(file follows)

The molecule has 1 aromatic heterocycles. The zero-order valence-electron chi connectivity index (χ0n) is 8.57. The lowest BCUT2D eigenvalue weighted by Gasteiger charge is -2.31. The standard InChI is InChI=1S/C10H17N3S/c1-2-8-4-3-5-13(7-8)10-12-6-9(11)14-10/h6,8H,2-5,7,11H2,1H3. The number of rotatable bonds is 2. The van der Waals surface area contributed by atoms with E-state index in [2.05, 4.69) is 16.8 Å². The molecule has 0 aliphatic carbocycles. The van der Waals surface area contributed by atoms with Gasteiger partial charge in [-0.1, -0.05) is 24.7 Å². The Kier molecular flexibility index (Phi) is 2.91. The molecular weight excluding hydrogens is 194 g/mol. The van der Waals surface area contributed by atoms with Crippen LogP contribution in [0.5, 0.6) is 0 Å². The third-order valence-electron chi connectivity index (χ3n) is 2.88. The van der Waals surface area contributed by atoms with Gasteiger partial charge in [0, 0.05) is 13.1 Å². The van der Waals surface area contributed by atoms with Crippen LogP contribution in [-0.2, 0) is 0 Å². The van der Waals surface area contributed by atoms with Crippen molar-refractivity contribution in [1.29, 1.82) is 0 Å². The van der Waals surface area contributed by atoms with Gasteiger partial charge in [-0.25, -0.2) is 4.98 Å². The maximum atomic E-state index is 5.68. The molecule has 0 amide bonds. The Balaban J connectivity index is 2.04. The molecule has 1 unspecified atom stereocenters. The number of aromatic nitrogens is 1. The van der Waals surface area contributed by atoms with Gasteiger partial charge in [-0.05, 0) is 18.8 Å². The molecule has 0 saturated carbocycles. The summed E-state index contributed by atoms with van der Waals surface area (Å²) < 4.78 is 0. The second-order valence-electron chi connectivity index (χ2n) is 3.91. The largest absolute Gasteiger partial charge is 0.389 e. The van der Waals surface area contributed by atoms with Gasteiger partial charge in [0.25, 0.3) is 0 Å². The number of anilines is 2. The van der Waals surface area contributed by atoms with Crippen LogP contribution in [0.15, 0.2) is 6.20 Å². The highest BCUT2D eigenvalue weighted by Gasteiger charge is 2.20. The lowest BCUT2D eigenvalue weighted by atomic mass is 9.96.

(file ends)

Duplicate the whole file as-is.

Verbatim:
The molecule has 1 aromatic heterocycles. The zero-order valence-electron chi connectivity index (χ0n) is 8.57. The lowest BCUT2D eigenvalue weighted by Gasteiger charge is -2.31. The standard InChI is InChI=1S/C10H17N3S/c1-2-8-4-3-5-13(7-8)10-12-6-9(11)14-10/h6,8H,2-5,7,11H2,1H3. The number of rotatable bonds is 2. The van der Waals surface area contributed by atoms with E-state index in [2.05, 4.69) is 16.8 Å². The molecule has 0 aliphatic carbocycles. The van der Waals surface area contributed by atoms with Gasteiger partial charge in [-0.1, -0.05) is 24.7 Å². The Kier molecular flexibility index (Phi) is 2.91. The molecular weight excluding hydrogens is 194 g/mol. The van der Waals surface area contributed by atoms with Crippen LogP contribution in [0.5, 0.6) is 0 Å². The third-order valence-electron chi connectivity index (χ3n) is 2.88. The van der Waals surface area contributed by atoms with Gasteiger partial charge in [0, 0.05) is 13.1 Å². The van der Waals surface area contributed by atoms with Crippen LogP contribution in [-0.2, 0) is 0 Å². The van der Waals surface area contributed by atoms with Crippen molar-refractivity contribution in [1.29, 1.82) is 0 Å². The van der Waals surface area contributed by atoms with Gasteiger partial charge in [-0.25, -0.2) is 4.98 Å². The maximum atomic E-state index is 5.68. The molecule has 0 amide bonds. The Balaban J connectivity index is 2.04. The molecule has 1 unspecified atom stereocenters. The number of aromatic nitrogens is 1. The van der Waals surface area contributed by atoms with Gasteiger partial charge in [-0.05, 0) is 18.8 Å². The molecule has 0 saturated carbocycles. The summed E-state index contributed by atoms with van der Waals surface area (Å²) < 4.78 is 0. The second-order valence-electron chi connectivity index (χ2n) is 3.91. The largest absolute Gasteiger partial charge is 0.389 e. The van der Waals surface area contributed by atoms with Gasteiger partial charge in [0.25, 0.3) is 0 Å². The number of anilines is 2. The van der Waals surface area contributed by atoms with Crippen LogP contribution in [0.15, 0.2) is 6.20 Å². The highest BCUT2D eigenvalue weighted by Gasteiger charge is 2.20. The lowest BCUT2D eigenvalue weighted by atomic mass is 9.96.